FEB 04, 2022 8:20 AM PST

SpaceX Starlink Satellites: An Astronomical Impact on Astronomy

The spaceflight company SpaceX would like to provide low-cost internet to remote locations, uniting the entire world through a network of satellites. SpaceX CEO Elon Musk first announced this project, named Starlink, in January 2015, noting that they would like to have 42,000 satellites in their “megaconstellation.” This sounds like a great idea in theory, but at what cost?

Starlink is problematic for a number of reasons. Have you ever seen a satellite streak across the night sky? You might begin to see more of these when you are stargazing. Another problem is the amount of debris that already exists in orbit around Earth. There are approximately 36,500 objects in orbit larger than 10 cm, and when you look at the number of smaller debris (1 mm - 10 cm), the total rises to the hundreds of millions according to the European Space Agency. However, the biggest concerns have been expressed by astronomers, noting that these satellites will interfere with ground-based astronomical observations.

How? The Starlink satellites appear as streaks in astronomical images, and renders the data unusable.

This image of the Andromeda galaxy, taken by the Zwicky Transient Facility (ZTF), shows a streak caused by a Starlink satellite. The image shows only one-sixteenth of the full field of view of the telescope.

In a recent study, Przemek Mróz and his team studied archival images from the Zwicky Transit Facility (ZTF) obtained between November 2019 and September 2021. The ZTF, funded by the National Science Foundation and operated by Caltech’s Palomar Observatory, scans the entire night sky over the course of two days and aims to catalogue and quantify astronomical objects that change over time (e.g., supernovae, near-Earth asteroids). The images show an increase in the number of satellite streaks observed over time. Specifically, there were 5,301 satellite streaks in the images, and the percentage of images affected by these streaks has grown from 0.5% to almost 20% from 2019-2021, according to Dr. Mróz.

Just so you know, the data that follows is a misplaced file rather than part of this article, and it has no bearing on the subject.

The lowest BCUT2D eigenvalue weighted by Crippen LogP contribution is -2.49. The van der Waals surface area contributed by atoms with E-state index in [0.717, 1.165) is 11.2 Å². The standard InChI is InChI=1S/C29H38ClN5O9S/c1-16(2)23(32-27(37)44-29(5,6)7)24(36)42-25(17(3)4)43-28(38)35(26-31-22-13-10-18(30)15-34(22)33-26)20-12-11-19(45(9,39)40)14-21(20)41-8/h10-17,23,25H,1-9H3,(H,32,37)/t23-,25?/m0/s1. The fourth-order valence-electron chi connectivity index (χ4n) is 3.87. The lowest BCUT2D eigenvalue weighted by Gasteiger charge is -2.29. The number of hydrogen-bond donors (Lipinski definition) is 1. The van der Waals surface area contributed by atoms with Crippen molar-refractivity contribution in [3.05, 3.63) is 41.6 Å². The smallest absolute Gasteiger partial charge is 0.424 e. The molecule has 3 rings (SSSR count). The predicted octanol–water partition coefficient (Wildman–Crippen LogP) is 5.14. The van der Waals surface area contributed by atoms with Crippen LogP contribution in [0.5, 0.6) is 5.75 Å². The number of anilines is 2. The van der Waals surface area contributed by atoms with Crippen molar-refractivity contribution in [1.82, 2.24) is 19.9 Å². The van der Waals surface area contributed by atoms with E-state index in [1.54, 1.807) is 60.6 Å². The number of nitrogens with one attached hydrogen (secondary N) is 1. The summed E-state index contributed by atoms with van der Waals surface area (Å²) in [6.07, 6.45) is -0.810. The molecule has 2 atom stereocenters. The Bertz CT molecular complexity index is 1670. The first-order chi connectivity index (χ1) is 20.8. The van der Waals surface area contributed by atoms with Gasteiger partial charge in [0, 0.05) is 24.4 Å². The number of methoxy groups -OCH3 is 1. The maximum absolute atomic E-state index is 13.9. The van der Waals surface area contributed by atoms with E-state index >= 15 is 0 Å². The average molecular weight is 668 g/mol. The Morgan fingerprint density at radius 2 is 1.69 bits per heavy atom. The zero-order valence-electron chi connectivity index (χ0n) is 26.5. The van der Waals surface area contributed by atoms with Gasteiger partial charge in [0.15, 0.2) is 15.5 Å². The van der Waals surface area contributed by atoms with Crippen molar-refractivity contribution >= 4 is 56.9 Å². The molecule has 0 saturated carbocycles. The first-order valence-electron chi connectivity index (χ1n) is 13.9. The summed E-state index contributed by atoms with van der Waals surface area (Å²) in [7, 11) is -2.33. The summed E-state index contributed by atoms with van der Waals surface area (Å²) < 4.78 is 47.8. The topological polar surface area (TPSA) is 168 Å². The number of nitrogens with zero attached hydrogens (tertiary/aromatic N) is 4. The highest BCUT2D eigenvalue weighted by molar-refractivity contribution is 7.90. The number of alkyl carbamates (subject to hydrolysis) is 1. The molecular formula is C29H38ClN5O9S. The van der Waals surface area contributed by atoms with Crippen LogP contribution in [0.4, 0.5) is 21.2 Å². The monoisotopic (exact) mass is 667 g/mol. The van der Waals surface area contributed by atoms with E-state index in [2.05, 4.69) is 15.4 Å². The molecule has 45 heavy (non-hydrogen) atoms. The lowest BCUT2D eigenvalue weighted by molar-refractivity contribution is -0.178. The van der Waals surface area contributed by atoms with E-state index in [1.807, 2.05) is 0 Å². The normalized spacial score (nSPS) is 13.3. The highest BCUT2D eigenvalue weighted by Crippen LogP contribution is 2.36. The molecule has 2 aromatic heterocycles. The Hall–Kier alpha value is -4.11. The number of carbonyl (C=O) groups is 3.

The Starlink satellites are currently the largest low-Earth orbit constellation, and their orbits have been well studied and characterized. The team found that the streaks were more prevalent in twilight observations – those taken at dusk or dawn. Unfortunately, these times are the most important to observe near-Earth asteroids that appear close to the sun in the sky. In the near future, the team expects that almost all images taken by the ZTF during twilight will contain at least one streak. To diminish the problems caused by the Starlink satellites, software can be developed to predict the locations of the satellites at any given time, thus helping astronomers to avoid scheduling observations when a satellite may be in the telescope’s field of view.

After receiving feedback from the astronomical community, SpaceX altered the satellites by adding visors to block sunlight from reflecting off the spacecraft. The team studied their effectiveness and found they reduce satellite brightness by a factor of 5, but this still does not make the satellites dim enough to meet the standards outlined by the Satellite Constellations 1 (SATCON 1) workshop in 2020, sponsored by the National Optical-Infrared Astronomy Research Laboratory and the American Astronomical Society. The goal of this workshop was for astronomers, policymakers, and other experts to gather and discuss the impact of large satellite constellations on the astronomical community.

All ground-based observatories will be affected by Starlink. The most notable is the Vera C. Rubin Observatory, currently under construction in Chile. The Rubin Observatory will survey the sky nightly, and has been designed to be much more sensitive – the telescope can image much fainter objects than ZTF – thus, one could imagine that the images taken by this telescope could be much more negatively affected by satellite streaks.
 

Sources: Caltech.edu, Sky & Telescope

About the Author
PhD in Astrophysics
I'm a stellar astrophysicist by training with a passion for formal and informal education and diversity and inclusion in STEM. I love to take a humanistic approach to my work and firmly believe that all of humanity is united under one sky.
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